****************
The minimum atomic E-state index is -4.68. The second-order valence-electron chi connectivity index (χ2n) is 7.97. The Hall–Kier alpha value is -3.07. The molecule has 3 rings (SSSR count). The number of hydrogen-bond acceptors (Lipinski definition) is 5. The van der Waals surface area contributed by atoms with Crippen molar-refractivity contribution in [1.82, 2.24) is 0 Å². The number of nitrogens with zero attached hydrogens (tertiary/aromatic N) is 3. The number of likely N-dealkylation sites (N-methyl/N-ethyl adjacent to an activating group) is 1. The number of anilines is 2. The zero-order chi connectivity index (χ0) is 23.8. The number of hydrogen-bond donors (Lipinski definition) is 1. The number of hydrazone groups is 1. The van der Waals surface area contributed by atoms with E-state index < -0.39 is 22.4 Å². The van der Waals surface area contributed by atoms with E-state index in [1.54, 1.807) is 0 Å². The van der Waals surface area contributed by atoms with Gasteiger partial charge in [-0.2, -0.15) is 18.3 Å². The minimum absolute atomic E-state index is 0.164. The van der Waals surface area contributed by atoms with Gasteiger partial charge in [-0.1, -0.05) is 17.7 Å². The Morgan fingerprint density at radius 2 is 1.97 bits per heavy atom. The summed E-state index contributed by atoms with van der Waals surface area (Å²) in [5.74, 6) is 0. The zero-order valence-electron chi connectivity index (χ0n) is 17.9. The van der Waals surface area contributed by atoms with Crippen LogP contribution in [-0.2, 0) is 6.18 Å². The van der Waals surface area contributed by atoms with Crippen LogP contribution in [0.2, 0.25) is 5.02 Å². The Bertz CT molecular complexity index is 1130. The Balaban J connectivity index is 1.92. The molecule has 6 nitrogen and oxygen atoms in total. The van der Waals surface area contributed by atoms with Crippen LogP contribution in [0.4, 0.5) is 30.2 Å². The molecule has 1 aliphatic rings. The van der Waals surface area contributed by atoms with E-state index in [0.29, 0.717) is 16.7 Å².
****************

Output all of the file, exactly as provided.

The minimum atomic E-state index is -4.68. The second-order valence-electron chi connectivity index (χ2n) is 7.97. The Hall–Kier alpha value is -3.07. The molecule has 3 rings (SSSR count). The number of hydrogen-bond acceptors (Lipinski definition) is 5. The van der Waals surface area contributed by atoms with Crippen molar-refractivity contribution in [1.82, 2.24) is 0 Å². The number of nitrogens with zero attached hydrogens (tertiary/aromatic N) is 3. The number of likely N-dealkylation sites (N-methyl/N-ethyl adjacent to an activating group) is 1. The number of anilines is 2. The zero-order chi connectivity index (χ0) is 23.8. The number of hydrogen-bond donors (Lipinski definition) is 1. The number of hydrazone groups is 1. The van der Waals surface area contributed by atoms with E-state index < -0.39 is 22.4 Å². The van der Waals surface area contributed by atoms with E-state index in [1.54, 1.807) is 0 Å². The van der Waals surface area contributed by atoms with Gasteiger partial charge in [-0.2, -0.15) is 18.3 Å². The minimum absolute atomic E-state index is 0.164. The van der Waals surface area contributed by atoms with Gasteiger partial charge in [-0.1, -0.05) is 17.7 Å². The Morgan fingerprint density at radius 2 is 1.97 bits per heavy atom. The summed E-state index contributed by atoms with van der Waals surface area (Å²) in [5.74, 6) is 0. The zero-order valence-electron chi connectivity index (χ0n) is 17.9. The van der Waals surface area contributed by atoms with Crippen LogP contribution in [-0.2, 0) is 6.18 Å². The van der Waals surface area contributed by atoms with Crippen LogP contribution in [0.2, 0.25) is 5.02 Å². The Bertz CT molecular complexity index is 1130. The Balaban J connectivity index is 1.92. The molecule has 6 nitrogen and oxygen atoms in total. The van der Waals surface area contributed by atoms with Crippen LogP contribution in [0.4, 0.5) is 30.2 Å². The molecule has 1 aliphatic rings. The van der Waals surface area contributed by atoms with E-state index in [0.29, 0.717) is 16.7 Å².